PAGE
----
With 49 years in the business of selling music, Michael Cohen has seen about everything. Lately, he’s seeing it all over again.
“It’s gone back to the beginning!” said Cohen, the owner of downtown mainstay Pitchfork Records & Stereo, sounding both amused and a little incredulous.
Cohen was a student at Henniker’s New England College in 1972 when he and some friends started selling vinyl records – then called LPs or long-playing records to differentiate from single-song 45’s. He says he wasn’t particularly a music aficionado; it just seemed like a fun thing to do. Then the friends wanted to sell out so he bought the business for the princely $400 in 1973 and hasn’t looked back. (The name pitchfork is a reference to Henniker’s agricultural history, by the way; the online music venue of that name came along decades later.)
Cohen quickly brought the store to Concord. Over the years, as LP records gave way to 8-tracks and cassettes and CDs, he moved up and down Main Street before settling 13 years ago into his current high-profile spot at the corner of Pleasant and North Main streets, formerly home to Foodee’s.
“It’s the best location in Concord,” he said. “We see everything. We see more than we want to see, sometimes.”
Pitchfork Records is a monument to the surprising resurgence of vinyl records, which have not only come back from the dead but in 2021 actually out-sold CDs in this country. “If you had asked 5 years ago if it would last I would have told you no, but it keeps on getting bigger and bigger and bigger,” said Cohen.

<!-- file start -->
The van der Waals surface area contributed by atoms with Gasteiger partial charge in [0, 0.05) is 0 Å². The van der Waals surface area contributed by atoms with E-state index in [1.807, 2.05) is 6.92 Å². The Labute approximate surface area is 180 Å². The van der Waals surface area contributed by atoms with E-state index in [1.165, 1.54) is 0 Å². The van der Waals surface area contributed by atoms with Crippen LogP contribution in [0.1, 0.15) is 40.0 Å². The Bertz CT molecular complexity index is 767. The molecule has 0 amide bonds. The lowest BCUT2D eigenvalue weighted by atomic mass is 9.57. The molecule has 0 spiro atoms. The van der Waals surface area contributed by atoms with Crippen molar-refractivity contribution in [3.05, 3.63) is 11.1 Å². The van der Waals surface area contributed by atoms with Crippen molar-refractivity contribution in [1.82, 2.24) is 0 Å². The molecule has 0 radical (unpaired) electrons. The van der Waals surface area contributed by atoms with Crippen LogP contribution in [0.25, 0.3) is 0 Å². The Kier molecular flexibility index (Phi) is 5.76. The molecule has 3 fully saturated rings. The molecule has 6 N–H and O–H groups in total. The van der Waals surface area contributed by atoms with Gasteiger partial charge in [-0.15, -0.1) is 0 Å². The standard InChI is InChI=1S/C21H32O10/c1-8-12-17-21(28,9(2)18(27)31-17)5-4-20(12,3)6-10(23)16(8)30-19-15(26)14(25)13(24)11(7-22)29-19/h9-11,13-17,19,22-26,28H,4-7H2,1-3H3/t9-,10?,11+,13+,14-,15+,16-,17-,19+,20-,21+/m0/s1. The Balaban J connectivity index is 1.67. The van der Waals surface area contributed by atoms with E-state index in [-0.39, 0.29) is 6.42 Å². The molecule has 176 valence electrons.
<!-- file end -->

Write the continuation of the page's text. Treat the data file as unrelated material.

Much of Pitchfork’s business revolves around LPs. That includes hundreds of used ones that Cohen buys from people who (like this reporter) are unloading their no-longer-played collection for a lot more than once seemed possible.
“That’s probably 20%, 25% of our business. The customer comes in, they’re downsizing, and it’s a win-win-win. They win by selling something they don’t need; we win because it’s business for us; and the buyer wins when they get a record they want,” Cohen said. “It’s the most profitable part of the business.”
The only non-winners are the older folks who lament that they gave away or dumped their old records years before.
Pitchfork sells plenty of brand-new records, as well, both reissues of classic albums and newly pressed releases from current artists. The store also sells a number of different turntables so you can spin your analog tunes. And although new and used CDs remain a big chunk of the business, as well as posters and other music paraphernalia, it’s vinyl records that fill the windows and give Pitchfork its retro/modern aura.
“Customers are young, they’re old, people that have been shopping here the whole time he’s been open, a lot of teens from St. Paul’s come in and buy posters and vinyl. There’s a huge range of people,” said Dre Svensson, a 2012 Concord High School graduate who has worked at Pitchfork three years.
The appeal of vinyl, she says, is multifaceted. “It’s the whole experience of looking through them and finding stuff that you have no idea what it is and buying it because you’re curious, and there’s all the new vinyl, remastered and re-pressed, and all the new artists you can get. It’s everything,” she said.
Perhaps surprisingly, Cohen said the advent of digital music and online streaming, which has devastated the finances of record companies and recording artists, hasn’t hurt him. Maybe it even helps.
“People hear something, then they come in and buy a physical product. They don’t want it just on the phone; people want to own something,” he said.
Pitchfork’s building is owned by Endicott Furniture, which Cohen calls “a great landlord,” and assuming music-buying trends don’t take some weird unprofitable turn – presumably not even the most old-school-loving fan is going to start demanding 78’s or Edison wax cylinders – Pitchfork should stick around for a while.
“We’re an institution now,” Cohen joked.